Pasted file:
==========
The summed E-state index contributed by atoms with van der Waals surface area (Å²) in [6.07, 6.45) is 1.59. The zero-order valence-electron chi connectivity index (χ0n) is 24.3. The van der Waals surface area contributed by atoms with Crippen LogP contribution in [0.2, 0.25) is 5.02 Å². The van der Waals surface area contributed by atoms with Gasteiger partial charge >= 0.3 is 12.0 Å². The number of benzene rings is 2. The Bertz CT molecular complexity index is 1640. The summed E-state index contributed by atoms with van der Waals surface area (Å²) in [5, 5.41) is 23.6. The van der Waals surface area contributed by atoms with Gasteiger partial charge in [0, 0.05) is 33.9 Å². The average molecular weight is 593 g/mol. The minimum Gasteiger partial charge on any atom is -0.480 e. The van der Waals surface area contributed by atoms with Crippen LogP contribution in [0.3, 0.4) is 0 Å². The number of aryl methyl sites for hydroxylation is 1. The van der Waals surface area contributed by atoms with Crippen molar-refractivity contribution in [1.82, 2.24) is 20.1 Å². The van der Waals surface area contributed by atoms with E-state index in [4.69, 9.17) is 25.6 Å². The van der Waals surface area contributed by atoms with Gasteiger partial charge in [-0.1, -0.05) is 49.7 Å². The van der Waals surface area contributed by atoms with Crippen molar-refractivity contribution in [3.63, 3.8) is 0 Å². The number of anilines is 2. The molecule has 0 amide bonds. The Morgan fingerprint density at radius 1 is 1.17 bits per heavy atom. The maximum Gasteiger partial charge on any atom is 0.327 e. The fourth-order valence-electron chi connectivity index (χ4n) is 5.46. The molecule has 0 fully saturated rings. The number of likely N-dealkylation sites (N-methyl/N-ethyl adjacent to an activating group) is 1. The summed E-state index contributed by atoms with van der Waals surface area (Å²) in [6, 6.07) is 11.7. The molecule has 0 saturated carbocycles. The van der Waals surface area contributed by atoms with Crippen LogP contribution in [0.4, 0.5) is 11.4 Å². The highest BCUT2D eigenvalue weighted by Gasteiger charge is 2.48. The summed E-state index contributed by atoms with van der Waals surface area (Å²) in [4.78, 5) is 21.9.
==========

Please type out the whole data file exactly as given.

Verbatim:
The summed E-state index contributed by atoms with van der Waals surface area (Å²) in [6.07, 6.45) is 1.59. The zero-order valence-electron chi connectivity index (χ0n) is 24.3. The van der Waals surface area contributed by atoms with Crippen LogP contribution in [0.2, 0.25) is 5.02 Å². The van der Waals surface area contributed by atoms with Gasteiger partial charge >= 0.3 is 12.0 Å². The number of benzene rings is 2. The Bertz CT molecular complexity index is 1640. The summed E-state index contributed by atoms with van der Waals surface area (Å²) in [5, 5.41) is 23.6. The van der Waals surface area contributed by atoms with Gasteiger partial charge in [0, 0.05) is 33.9 Å². The average molecular weight is 593 g/mol. The minimum Gasteiger partial charge on any atom is -0.480 e. The van der Waals surface area contributed by atoms with Crippen LogP contribution in [0.3, 0.4) is 0 Å². The number of aryl methyl sites for hydroxylation is 1. The van der Waals surface area contributed by atoms with Crippen molar-refractivity contribution in [1.82, 2.24) is 20.1 Å². The van der Waals surface area contributed by atoms with E-state index in [4.69, 9.17) is 25.6 Å². The van der Waals surface area contributed by atoms with Gasteiger partial charge in [-0.1, -0.05) is 49.7 Å². The van der Waals surface area contributed by atoms with Crippen molar-refractivity contribution in [3.63, 3.8) is 0 Å². The number of anilines is 2. The molecule has 0 amide bonds. The Morgan fingerprint density at radius 1 is 1.17 bits per heavy atom. The maximum Gasteiger partial charge on any atom is 0.327 e. The fourth-order valence-electron chi connectivity index (χ4n) is 5.46. The molecule has 0 fully saturated rings. The number of likely N-dealkylation sites (N-methyl/N-ethyl adjacent to an activating group) is 1. The summed E-state index contributed by atoms with van der Waals surface area (Å²) in [6, 6.07) is 11.7. The molecule has 0 saturated carbocycles. The van der Waals surface area contributed by atoms with Crippen LogP contribution in [0.4, 0.5) is 11.4 Å². The highest BCUT2D eigenvalue weighted by Gasteiger charge is 2.48. The summed E-state index contributed by atoms with van der Waals surface area (Å²) in [4.78, 5) is 21.9.